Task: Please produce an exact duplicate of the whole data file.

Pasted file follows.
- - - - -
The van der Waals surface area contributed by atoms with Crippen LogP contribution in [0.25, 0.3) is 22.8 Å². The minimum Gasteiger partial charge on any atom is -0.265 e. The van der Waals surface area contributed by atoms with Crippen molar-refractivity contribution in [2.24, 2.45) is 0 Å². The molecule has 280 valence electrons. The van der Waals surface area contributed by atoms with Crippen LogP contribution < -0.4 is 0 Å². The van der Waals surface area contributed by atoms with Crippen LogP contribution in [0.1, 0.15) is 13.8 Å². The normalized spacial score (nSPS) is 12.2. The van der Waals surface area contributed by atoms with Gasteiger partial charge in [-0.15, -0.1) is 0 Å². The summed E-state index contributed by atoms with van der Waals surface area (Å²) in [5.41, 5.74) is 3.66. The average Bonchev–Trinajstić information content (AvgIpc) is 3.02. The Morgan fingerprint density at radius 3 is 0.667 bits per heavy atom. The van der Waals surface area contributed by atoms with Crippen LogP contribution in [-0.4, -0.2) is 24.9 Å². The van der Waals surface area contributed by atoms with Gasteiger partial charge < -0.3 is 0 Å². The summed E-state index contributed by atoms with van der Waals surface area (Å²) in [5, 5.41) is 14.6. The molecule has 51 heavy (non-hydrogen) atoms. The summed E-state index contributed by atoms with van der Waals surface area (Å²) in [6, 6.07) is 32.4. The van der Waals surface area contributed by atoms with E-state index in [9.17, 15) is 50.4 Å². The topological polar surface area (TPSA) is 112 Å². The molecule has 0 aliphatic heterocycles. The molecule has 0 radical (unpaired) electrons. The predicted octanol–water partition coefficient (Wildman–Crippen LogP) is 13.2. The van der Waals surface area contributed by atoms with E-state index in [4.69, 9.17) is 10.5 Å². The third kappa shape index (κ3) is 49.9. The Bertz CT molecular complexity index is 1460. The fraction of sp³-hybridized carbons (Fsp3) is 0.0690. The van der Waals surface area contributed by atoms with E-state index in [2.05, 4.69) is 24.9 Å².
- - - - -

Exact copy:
The van der Waals surface area contributed by atoms with Crippen LogP contribution in [0.25, 0.3) is 22.8 Å². The minimum Gasteiger partial charge on any atom is -0.265 e. The van der Waals surface area contributed by atoms with Crippen molar-refractivity contribution in [2.24, 2.45) is 0 Å². The molecule has 280 valence electrons. The van der Waals surface area contributed by atoms with Crippen LogP contribution < -0.4 is 0 Å². The van der Waals surface area contributed by atoms with Crippen LogP contribution in [0.1, 0.15) is 13.8 Å². The normalized spacial score (nSPS) is 12.2. The van der Waals surface area contributed by atoms with Gasteiger partial charge in [-0.15, -0.1) is 0 Å². The summed E-state index contributed by atoms with van der Waals surface area (Å²) in [5.41, 5.74) is 3.66. The average Bonchev–Trinajstić information content (AvgIpc) is 3.02. The Morgan fingerprint density at radius 3 is 0.667 bits per heavy atom. The van der Waals surface area contributed by atoms with Crippen LogP contribution in [-0.4, -0.2) is 24.9 Å². The van der Waals surface area contributed by atoms with Gasteiger partial charge < -0.3 is 0 Å². The summed E-state index contributed by atoms with van der Waals surface area (Å²) in [5, 5.41) is 14.6. The molecule has 51 heavy (non-hydrogen) atoms. The summed E-state index contributed by atoms with van der Waals surface area (Å²) in [6, 6.07) is 32.4. The van der Waals surface area contributed by atoms with E-state index in [9.17, 15) is 50.4 Å². The topological polar surface area (TPSA) is 112 Å². The molecule has 0 aliphatic heterocycles. The molecule has 0 radical (unpaired) electrons. The predicted octanol–water partition coefficient (Wildman–Crippen LogP) is 13.2. The van der Waals surface area contributed by atoms with E-state index in [4.69, 9.17) is 10.5 Å². The third kappa shape index (κ3) is 49.9. The Bertz CT molecular complexity index is 1460. The fraction of sp³-hybridized carbons (Fsp3) is 0.0690. The van der Waals surface area contributed by atoms with E-state index in [2.05, 4.69) is 24.9 Å².